What licensing requirements should I look for when choosing an artist?
In the state of Virginia both the artist and the building they work out of should be licensed by the Department of Professional and Occupational Regulations (DPOR) specifically for the art of tattooing.
An individual with a license to perform cosmetology, esthetics, or nails can legally perform microblading and cosmetic tattoo services ONLY if they also have a ‘Permanent Cosmetic Tattooer’ license as well. Having proper licensure guarantees that your artist has successfully completed proper training at a state approved school, that they have passed a written theory examination, that they are certified in Blood Borne Pathogens, and are training in First Aid and CPR.
What Do I Need To Know Before My Procedure?
- All clients should avoid alcohol and caffeine 24 hrs before any procedure.
- Having the procedure during your menstrual cycle may make you more sensitive to discomfort.
- All clients should avoid blood thinning supplements and medications (always consult with your doctor before discontinuing any prescribed medication) I.e.: Coumadin, Aspirin, Vitamin E, Fish oil, Niacin, St. Johns Wart, and Gingko Biloba.
- All clients should avoid sweating for several days following the procedure. Sweat contains salt, which can prematurely fade the pigment in the skin.
- It is highly suggested that you avoid sun exposure prior to your appointment. If you arrive to your appointment with a sunburn, you will need to reschedule. As your skin exfoliates from sunburn, it will take the pigment with it.
- If you arrive for your procedure with any abrasion, skin irritation, bruising, scabbing, or skin rash I will not be able to perform the procedure. No exceptions.
- If you have ever taken ACCUTANE, you must be off of it for ONE YEAR prior to your procedure.
- I am not able to tattoo women who are pregnant or nursing, those with diabetes who are insulin dependent, or those who are on prescription blood thinners.
What Do I Need To Know After My Procedure?
- Post procedure, avoid touching the area with your hands and always use a clean cotton swab to apply your aftercare ointment.
- DO NOT RUB, PICK OR SCRATCH THE AREA FOR ANY REASON!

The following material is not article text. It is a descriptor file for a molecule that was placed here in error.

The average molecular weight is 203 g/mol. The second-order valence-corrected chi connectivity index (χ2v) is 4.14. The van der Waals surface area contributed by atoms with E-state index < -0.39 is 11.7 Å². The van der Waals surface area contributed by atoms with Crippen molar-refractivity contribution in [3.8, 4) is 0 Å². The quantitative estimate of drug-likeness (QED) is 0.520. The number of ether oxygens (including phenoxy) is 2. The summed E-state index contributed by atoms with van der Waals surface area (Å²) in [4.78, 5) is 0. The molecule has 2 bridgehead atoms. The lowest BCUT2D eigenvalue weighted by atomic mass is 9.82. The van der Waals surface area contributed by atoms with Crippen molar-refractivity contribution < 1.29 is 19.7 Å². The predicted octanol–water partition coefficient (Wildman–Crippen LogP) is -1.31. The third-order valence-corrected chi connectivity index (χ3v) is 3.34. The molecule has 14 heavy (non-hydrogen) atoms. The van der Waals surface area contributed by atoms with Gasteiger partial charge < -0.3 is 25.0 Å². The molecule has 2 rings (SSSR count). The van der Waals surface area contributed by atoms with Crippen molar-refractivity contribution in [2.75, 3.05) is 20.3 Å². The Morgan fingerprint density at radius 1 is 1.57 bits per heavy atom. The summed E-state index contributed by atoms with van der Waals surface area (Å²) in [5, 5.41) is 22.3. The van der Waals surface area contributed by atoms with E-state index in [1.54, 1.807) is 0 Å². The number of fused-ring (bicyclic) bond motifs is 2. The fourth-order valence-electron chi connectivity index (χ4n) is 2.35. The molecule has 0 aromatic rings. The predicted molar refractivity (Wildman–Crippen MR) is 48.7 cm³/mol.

- The pigment color may fade 10–60% before your first touch up appointment.
- Your follow up procedure should be performed 4-8 weeks following your initial appointment. A follow up is necessary in order to achieve the best possible final result and gain the longevity you want from your permanent makeup procedure. Touch-up visits that are booked longer than 8 weeks from the initial procedure date will be subject to additional fees.
- Avoid dirt, sweat, swimming and sun for the first few days post procedure.
- You will need to keep the area dry from water for the first 24 hours post procedure. Please plan your showers accordingly.
- Post Procedure and Long Term Care- the use of Retin A, Retinols, Glycolic acids (or any type of acids meant to resurface your skin), lightening products, and treatments such as Fraxel, Hydroquinone, Chemical Peels or Spa facials, Microdermabrasion, Laser treatments on the face, Photo Facials (IPL’S) etc. will all contribute to premature fading of your pigment. Please have your technician avoid areas where you have permanent makeup. Additionally it is recommended that you use sunscreen SPF 30 or higher with zinc as the sun is the number one factor in tattoo fading.
What is Microblading?
Microblading (also known as micro-stroking, eyebrow embroidery, and feathered brows) is a relatively new, manual method of tattooing. It is done using a very fine blade to deposit pigment into the upper layers of the skin. Many clients are falsely under the impression that microblading is not a tattoo. Anytime pigment is implanted under the skin with any device, this is precisely the definition of a tattoo. Microblading is a great option for those who are seeking an ultra natural look. Because this is a manual technique, the color that is implanted is extremely superficial and touch ups are recommended biannually.
What About Fading?
All tattoos will fade over time. Applying sunscreen to your treated areas and being mindful while having aggressive skin treatments will help preserve the vibrancy of your color. On average most clients have their permanent makeup touched up approximately every 5 years or so depending on their lifestyle.
As mentioned above, the use of Retin A, Retinols, Glycolic acids (or any type of acids meant to resurface your skin), lightening products, and treatments such as Fraxel, Hydroquinone, Chemical Peels or Spa facials, Microdermabrasion, Laser treatments on the face, Photo Facials (IPL’S) etc. will all contribute to premature fading of your pigment.
Organic vs. Inorganic Pigments
We all seem to think that organic is better, especially when it comes to our food and cosmetics. While this may be true in those areas, organic isn’t always best when it comes to tattoos. Generally speaking, organic pigments are derived from plants. Plant based pigments can be extremely dangerous to implant into an individual’s skin due to so many life threatening food allergies that individuals have developed. Additionally, they are not as stable as inorganic pigments, which contain iron oxide.
Iron oxides have been used for over a century in traditional and permanent cosmetics; because iron is the most stable and the most common of all of the elements. It is also nontoxic and has a variety of colors. In short, using inorganic pigments is not only safer, but the pigment will last longer too.